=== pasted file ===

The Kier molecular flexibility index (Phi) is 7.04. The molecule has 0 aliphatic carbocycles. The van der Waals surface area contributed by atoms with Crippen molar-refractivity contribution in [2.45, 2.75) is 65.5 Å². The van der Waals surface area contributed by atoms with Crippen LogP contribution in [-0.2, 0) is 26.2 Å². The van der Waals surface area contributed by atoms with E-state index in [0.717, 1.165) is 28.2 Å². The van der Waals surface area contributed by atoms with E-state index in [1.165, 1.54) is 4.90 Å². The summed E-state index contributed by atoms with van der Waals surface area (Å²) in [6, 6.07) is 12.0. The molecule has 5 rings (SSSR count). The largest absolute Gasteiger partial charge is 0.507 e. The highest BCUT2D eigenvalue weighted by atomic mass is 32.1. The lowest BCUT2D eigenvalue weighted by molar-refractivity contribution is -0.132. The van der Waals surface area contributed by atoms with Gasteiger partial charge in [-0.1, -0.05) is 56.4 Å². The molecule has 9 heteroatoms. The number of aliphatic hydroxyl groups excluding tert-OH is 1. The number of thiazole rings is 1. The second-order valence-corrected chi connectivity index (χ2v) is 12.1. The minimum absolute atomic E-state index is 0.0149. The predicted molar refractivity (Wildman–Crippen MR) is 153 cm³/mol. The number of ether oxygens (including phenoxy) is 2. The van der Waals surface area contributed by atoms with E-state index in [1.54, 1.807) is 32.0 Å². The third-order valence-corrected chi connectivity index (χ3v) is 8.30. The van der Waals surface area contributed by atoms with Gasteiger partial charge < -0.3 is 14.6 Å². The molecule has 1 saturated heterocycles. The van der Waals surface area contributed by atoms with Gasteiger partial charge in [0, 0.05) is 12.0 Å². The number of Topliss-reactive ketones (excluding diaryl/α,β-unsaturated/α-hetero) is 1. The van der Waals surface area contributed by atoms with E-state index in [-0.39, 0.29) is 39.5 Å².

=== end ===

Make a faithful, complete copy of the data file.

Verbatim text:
The Kier molecular flexibility index (Phi) is 7.04. The molecule has 0 aliphatic carbocycles. The van der Waals surface area contributed by atoms with Crippen molar-refractivity contribution in [2.45, 2.75) is 65.5 Å². The van der Waals surface area contributed by atoms with Crippen LogP contribution in [-0.2, 0) is 26.2 Å². The van der Waals surface area contributed by atoms with E-state index in [0.717, 1.165) is 28.2 Å². The van der Waals surface area contributed by atoms with E-state index in [1.165, 1.54) is 4.90 Å². The summed E-state index contributed by atoms with van der Waals surface area (Å²) in [6, 6.07) is 12.0. The molecule has 5 rings (SSSR count). The largest absolute Gasteiger partial charge is 0.507 e. The highest BCUT2D eigenvalue weighted by atomic mass is 32.1. The lowest BCUT2D eigenvalue weighted by molar-refractivity contribution is -0.132. The van der Waals surface area contributed by atoms with Gasteiger partial charge in [-0.1, -0.05) is 56.4 Å². The molecule has 9 heteroatoms. The number of aliphatic hydroxyl groups excluding tert-OH is 1. The number of thiazole rings is 1. The second-order valence-corrected chi connectivity index (χ2v) is 12.1. The minimum absolute atomic E-state index is 0.0149. The predicted molar refractivity (Wildman–Crippen MR) is 153 cm³/mol. The number of ether oxygens (including phenoxy) is 2. The van der Waals surface area contributed by atoms with E-state index in [1.54, 1.807) is 32.0 Å². The third-order valence-corrected chi connectivity index (χ3v) is 8.30. The van der Waals surface area contributed by atoms with Gasteiger partial charge < -0.3 is 14.6 Å². The molecule has 1 saturated heterocycles. The van der Waals surface area contributed by atoms with Gasteiger partial charge in [0, 0.05) is 12.0 Å². The number of Topliss-reactive ketones (excluding diaryl/α,β-unsaturated/α-hetero) is 1. The van der Waals surface area contributed by atoms with E-state index in [-0.39, 0.29) is 39.5 Å².